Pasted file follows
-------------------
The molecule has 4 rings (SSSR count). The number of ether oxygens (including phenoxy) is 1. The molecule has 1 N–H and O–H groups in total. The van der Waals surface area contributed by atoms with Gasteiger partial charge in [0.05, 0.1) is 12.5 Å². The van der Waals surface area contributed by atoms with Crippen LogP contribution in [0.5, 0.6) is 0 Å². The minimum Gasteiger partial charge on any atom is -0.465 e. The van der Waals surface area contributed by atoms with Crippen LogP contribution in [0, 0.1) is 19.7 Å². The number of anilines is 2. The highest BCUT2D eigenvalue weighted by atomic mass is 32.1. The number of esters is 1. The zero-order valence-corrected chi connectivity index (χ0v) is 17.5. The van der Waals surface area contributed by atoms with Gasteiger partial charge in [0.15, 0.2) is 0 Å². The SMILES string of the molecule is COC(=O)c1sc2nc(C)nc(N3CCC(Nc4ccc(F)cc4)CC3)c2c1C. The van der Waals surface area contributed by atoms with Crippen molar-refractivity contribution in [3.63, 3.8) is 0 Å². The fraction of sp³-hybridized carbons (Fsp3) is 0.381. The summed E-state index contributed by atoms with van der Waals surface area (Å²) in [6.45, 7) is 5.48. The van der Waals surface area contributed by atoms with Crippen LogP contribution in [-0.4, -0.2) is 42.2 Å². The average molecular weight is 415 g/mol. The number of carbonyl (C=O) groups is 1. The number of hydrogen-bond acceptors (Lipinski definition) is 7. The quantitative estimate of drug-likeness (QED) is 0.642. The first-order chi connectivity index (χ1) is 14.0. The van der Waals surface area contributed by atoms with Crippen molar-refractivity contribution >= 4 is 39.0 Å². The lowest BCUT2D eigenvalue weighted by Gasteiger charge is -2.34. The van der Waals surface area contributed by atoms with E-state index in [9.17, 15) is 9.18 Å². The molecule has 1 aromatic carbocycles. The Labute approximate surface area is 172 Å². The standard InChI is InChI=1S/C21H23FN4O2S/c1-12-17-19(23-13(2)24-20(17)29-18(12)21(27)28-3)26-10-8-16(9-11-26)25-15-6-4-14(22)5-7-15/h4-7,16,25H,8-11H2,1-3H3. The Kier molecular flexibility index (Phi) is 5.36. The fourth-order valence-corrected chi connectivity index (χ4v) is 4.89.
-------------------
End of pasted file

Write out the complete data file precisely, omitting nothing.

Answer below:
The molecule has 4 rings (SSSR count). The number of ether oxygens (including phenoxy) is 1. The molecule has 1 N–H and O–H groups in total. The van der Waals surface area contributed by atoms with Gasteiger partial charge in [0.05, 0.1) is 12.5 Å². The van der Waals surface area contributed by atoms with Crippen LogP contribution in [0.5, 0.6) is 0 Å². The minimum Gasteiger partial charge on any atom is -0.465 e. The van der Waals surface area contributed by atoms with Crippen LogP contribution in [0, 0.1) is 19.7 Å². The number of anilines is 2. The highest BCUT2D eigenvalue weighted by atomic mass is 32.1. The number of esters is 1. The zero-order valence-corrected chi connectivity index (χ0v) is 17.5. The van der Waals surface area contributed by atoms with Gasteiger partial charge in [0.15, 0.2) is 0 Å². The SMILES string of the molecule is COC(=O)c1sc2nc(C)nc(N3CCC(Nc4ccc(F)cc4)CC3)c2c1C. The van der Waals surface area contributed by atoms with Crippen molar-refractivity contribution in [3.63, 3.8) is 0 Å². The fraction of sp³-hybridized carbons (Fsp3) is 0.381. The summed E-state index contributed by atoms with van der Waals surface area (Å²) in [6.45, 7) is 5.48. The van der Waals surface area contributed by atoms with Crippen LogP contribution in [-0.4, -0.2) is 42.2 Å². The average molecular weight is 415 g/mol. The number of carbonyl (C=O) groups is 1. The number of hydrogen-bond acceptors (Lipinski definition) is 7. The quantitative estimate of drug-likeness (QED) is 0.642. The first-order chi connectivity index (χ1) is 14.0. The van der Waals surface area contributed by atoms with Crippen molar-refractivity contribution >= 4 is 39.0 Å². The lowest BCUT2D eigenvalue weighted by Gasteiger charge is -2.34. The van der Waals surface area contributed by atoms with E-state index in [9.17, 15) is 9.18 Å². The molecule has 1 aromatic carbocycles. The Labute approximate surface area is 172 Å². The standard InChI is InChI=1S/C21H23FN4O2S/c1-12-17-19(23-13(2)24-20(17)29-18(12)21(27)28-3)26-10-8-16(9-11-26)25-15-6-4-14(22)5-7-15/h4-7,16,25H,8-11H2,1-3H3. The Kier molecular flexibility index (Phi) is 5.36. The fourth-order valence-corrected chi connectivity index (χ4v) is 4.89.